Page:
Why We Stereotype
The first study of generational issues was published in 1953, before any generational labels had been coined. Baby boomers were not even baby boomers at that time. The term baby boom existed to signify instances of peak birth rates, but it did not refer to a generation or group of people. The Coshocton Tribune wrote about a baby boom in post-World War I England in 1920, for example. In December 1941, The Galveston Daily News reported that a baby boom had increased the population of the United States. The term baby boomer referring to those born after World War II in America was first used by Landon Jones in his 1980 book titled Great Expectations: America and the Baby Boom Generation.
Therefore, in 1953, when Roger Angell published in Holiday magazine the first study of a generation, titled Youth and the World: USA, still no label had been applied for the young adults they studied: individuals turning 21 in 1953. We now call them the silent generation. The author studied 23 young people from around the world and found that they had very few commonalities. They found no clear pattern or single voice that represented this group. Lacking any clear conclusion or definition, one of the photographers on the story, Robert Capa, called them “The generation X.” (Ulrich & Harris, 2003) And so the first label was born—a label that indicated that no label was justified.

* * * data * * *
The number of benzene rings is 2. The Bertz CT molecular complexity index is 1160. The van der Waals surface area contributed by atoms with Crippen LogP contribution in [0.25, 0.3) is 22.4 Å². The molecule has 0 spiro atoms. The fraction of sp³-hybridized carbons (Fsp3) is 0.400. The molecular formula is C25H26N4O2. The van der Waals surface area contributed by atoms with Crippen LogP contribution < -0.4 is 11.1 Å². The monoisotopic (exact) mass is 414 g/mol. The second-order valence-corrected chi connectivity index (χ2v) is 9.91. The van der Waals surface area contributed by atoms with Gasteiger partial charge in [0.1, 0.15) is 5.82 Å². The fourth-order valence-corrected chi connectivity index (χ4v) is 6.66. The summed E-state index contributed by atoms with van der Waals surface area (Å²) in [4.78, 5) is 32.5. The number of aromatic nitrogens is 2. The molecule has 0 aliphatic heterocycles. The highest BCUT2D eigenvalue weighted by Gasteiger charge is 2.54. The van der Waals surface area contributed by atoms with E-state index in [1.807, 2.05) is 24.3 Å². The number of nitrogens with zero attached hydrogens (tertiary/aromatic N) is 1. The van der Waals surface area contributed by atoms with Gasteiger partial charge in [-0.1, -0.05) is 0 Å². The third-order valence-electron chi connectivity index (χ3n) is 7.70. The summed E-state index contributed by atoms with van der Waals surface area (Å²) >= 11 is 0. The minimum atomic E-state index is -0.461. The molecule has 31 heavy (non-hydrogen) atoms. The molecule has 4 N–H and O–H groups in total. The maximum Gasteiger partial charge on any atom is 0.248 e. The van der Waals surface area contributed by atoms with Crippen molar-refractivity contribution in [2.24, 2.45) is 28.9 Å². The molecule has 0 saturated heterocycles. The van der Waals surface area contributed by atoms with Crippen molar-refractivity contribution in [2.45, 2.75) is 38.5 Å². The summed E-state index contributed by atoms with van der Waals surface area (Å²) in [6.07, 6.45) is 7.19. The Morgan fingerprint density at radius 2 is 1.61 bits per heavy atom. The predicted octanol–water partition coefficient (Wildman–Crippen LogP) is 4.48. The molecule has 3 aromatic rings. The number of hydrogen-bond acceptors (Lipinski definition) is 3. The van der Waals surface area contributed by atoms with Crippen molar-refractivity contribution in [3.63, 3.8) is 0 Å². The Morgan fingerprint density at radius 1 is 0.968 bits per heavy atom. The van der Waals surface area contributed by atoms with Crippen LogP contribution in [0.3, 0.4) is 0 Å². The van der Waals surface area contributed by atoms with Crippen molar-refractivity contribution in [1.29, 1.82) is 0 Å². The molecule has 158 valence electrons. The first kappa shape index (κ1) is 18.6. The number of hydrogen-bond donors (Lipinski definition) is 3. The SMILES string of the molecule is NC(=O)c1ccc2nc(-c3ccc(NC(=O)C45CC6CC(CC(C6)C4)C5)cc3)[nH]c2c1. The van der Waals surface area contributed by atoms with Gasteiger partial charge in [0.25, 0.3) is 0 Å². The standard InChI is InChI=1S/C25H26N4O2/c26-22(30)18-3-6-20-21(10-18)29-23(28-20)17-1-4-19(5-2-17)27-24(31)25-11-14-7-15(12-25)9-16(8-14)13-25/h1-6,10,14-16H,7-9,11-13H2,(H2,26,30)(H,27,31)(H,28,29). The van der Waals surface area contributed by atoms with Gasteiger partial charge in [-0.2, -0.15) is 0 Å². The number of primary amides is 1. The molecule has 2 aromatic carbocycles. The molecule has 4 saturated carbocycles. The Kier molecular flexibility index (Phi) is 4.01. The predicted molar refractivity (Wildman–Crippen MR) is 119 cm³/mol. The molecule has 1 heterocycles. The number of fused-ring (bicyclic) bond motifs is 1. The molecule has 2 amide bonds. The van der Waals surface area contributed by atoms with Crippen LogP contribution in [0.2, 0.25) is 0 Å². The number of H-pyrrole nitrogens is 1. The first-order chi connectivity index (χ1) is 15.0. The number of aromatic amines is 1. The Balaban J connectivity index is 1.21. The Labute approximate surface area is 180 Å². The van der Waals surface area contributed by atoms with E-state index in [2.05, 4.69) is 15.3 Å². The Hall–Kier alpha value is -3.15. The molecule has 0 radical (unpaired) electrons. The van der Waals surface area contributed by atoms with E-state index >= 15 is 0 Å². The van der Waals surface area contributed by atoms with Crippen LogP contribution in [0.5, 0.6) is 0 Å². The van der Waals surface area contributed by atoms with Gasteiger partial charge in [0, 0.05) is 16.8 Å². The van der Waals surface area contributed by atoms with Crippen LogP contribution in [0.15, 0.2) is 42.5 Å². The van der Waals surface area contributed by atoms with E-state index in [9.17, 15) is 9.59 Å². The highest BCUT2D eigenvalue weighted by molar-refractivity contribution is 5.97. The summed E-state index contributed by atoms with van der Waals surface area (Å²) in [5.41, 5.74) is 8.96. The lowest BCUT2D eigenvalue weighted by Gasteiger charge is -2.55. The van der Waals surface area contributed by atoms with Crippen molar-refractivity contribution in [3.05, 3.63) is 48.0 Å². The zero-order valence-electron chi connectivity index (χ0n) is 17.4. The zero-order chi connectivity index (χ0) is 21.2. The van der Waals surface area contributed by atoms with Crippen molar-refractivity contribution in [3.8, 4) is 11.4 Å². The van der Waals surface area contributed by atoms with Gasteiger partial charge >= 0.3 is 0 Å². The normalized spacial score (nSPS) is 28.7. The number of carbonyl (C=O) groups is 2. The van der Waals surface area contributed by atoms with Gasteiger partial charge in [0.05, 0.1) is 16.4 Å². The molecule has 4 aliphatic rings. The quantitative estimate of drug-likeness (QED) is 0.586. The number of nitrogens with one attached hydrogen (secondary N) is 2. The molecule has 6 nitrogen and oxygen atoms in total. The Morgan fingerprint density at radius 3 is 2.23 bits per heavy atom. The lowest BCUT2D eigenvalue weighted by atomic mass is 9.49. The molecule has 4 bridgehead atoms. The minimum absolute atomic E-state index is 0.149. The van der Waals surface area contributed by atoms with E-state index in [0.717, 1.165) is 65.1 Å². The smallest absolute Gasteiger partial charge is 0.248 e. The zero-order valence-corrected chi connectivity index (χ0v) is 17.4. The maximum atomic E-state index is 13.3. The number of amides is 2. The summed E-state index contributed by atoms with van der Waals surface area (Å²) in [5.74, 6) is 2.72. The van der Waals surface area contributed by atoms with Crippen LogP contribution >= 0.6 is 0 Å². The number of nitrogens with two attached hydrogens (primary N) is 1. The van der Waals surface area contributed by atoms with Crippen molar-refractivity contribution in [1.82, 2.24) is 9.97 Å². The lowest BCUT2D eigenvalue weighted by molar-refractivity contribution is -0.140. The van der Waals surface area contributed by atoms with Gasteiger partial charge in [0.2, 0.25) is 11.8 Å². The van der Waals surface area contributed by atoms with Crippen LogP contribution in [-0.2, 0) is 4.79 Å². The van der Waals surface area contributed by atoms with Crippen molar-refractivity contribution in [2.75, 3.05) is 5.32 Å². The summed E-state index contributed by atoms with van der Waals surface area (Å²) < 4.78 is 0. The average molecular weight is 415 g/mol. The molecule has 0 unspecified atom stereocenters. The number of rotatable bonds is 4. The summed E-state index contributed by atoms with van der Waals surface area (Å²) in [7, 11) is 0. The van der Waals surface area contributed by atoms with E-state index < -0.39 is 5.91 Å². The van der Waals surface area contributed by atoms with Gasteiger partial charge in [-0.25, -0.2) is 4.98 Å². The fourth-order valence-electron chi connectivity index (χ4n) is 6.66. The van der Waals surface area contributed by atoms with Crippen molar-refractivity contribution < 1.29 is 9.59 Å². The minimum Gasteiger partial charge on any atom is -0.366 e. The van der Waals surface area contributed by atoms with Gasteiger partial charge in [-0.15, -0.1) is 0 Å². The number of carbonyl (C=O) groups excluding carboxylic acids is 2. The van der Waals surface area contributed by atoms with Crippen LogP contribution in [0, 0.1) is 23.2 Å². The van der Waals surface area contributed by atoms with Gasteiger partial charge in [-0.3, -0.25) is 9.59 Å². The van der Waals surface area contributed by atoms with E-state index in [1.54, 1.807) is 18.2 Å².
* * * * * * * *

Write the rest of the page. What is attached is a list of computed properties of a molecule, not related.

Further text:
The term was then commandeered by Charles Hamblett and Jane Deverson (1964) to describe a ...